Drugs in bath-towel shipment from India seized

By Gurmukh Singh, IANS
Friday, January 28, 2011

TORONTO - After trying to smuggle drugs into Canada through cricket bats, balls, marble slabs, and mugs from India, police have now seized ephedrine hidden in a shipment of bath towel from India.

Ephedrine is used in the production of crystal meth.

The seizure announced Thursday by police is part of the Iran-linked international ring trying to smuggle opium worth $22 million inside cans of pickles and cherries, furniture and industrial belts.

Police have arrested nine people and are looking for three others, including a 46-year-old Indo-Canadian Lakhbir Shokar.

Giving details of the bust, police said they mounted Project Khiar - means cucumber in Farsi - in January last year after the Canada Border Service Agency (CBSA) intercepted two shipments of opium at Montreal port and seized 17.6 kilogrammes opium in the shape of pickled cucumbers and 98.7 kilogrammes hidden in a refrigerator.

During the year-long operation, they intercepted more shipments of opium where the drug was found hidden in industrial bolts, cherry syrup and wardrobe closets.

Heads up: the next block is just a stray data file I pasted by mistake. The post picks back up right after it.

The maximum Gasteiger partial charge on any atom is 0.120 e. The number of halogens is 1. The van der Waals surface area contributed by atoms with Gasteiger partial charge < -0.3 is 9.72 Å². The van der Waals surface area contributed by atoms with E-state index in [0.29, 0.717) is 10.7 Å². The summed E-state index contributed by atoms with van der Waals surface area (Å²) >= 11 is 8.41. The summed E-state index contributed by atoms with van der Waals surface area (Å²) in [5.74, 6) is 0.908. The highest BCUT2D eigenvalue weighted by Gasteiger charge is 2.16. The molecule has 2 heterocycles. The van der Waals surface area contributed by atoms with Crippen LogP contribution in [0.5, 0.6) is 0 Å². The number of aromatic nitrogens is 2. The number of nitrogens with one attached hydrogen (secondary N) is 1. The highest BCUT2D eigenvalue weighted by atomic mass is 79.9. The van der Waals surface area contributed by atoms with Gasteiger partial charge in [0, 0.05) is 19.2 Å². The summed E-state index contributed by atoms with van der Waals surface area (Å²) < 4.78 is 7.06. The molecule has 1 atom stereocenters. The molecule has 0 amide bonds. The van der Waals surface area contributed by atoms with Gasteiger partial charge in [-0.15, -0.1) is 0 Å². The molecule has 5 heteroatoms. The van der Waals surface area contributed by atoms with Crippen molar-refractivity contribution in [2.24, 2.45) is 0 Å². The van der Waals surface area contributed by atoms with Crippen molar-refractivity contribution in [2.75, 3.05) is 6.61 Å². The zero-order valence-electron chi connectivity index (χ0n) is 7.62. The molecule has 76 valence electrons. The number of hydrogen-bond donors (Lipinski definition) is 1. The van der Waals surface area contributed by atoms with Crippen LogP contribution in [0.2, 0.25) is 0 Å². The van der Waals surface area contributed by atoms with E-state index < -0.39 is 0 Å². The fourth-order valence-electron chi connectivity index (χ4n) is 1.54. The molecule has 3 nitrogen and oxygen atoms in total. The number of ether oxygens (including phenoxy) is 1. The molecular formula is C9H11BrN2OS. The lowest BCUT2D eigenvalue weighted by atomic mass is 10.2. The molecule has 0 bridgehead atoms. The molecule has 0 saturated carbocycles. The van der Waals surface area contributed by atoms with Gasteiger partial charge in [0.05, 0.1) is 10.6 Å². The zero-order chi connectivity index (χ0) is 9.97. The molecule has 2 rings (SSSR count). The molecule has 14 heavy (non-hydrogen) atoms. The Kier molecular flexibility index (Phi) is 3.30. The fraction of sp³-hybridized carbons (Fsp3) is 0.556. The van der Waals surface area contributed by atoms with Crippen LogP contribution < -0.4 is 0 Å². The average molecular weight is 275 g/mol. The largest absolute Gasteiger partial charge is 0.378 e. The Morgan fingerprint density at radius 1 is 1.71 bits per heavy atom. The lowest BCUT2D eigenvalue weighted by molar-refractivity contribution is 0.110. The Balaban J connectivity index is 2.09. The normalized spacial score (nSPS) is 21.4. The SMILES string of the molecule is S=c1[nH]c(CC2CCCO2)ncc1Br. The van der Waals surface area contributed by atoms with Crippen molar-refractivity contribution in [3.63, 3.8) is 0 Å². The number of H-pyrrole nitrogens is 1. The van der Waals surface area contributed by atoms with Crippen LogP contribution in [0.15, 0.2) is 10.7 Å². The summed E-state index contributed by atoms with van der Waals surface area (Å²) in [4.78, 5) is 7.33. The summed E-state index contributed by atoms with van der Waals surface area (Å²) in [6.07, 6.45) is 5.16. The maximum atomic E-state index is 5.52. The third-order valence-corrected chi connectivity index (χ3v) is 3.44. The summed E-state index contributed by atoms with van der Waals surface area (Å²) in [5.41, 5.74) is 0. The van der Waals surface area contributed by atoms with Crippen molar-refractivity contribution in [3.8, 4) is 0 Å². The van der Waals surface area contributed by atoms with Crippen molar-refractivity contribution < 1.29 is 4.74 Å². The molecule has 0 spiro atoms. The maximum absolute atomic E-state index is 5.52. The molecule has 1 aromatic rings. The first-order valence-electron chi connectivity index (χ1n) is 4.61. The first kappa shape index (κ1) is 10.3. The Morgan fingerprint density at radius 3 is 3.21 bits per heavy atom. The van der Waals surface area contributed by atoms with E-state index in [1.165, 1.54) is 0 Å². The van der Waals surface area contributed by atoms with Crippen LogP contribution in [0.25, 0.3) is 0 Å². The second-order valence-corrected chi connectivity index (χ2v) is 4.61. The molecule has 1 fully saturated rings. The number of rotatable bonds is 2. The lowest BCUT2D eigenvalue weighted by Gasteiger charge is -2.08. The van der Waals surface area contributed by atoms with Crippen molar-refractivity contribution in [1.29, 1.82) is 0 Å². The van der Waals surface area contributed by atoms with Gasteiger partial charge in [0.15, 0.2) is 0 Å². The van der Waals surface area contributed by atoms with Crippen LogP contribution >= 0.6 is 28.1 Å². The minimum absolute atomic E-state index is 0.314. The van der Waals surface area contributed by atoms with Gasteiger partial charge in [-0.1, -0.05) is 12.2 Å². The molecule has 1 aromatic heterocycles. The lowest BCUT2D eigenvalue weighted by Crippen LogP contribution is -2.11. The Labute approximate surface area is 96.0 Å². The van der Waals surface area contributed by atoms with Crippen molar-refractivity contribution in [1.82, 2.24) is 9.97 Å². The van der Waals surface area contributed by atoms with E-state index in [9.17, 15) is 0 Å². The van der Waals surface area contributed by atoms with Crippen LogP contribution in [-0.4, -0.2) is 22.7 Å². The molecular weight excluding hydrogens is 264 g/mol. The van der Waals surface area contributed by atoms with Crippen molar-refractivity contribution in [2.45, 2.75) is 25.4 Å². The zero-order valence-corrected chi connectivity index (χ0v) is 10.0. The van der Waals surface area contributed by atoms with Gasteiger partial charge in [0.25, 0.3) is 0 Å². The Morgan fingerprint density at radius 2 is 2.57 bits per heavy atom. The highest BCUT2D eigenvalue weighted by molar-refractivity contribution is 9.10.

They also intercepted a shipment of bath towels from India which contained ephedrine hidden inside it.

Keeping an eye on shipments coming to Toronto, police busted the Iran-linked drug syndicate. The drug haul included about 189 kilogrammes of opium valued at about $13 million and 44 kilogrammes of ephedrine valued at about $8.8-million.

Police also seized 20 diamonds, four luxury vehicles and Canadian currency from the drug gang.

Canada has become an easy smuggling hub for syndicates with global links to make a quick buck because of its lax drug laws and criminal system.

(Gurmukh Singh can be contacted at gurmukh.s@ians.in)

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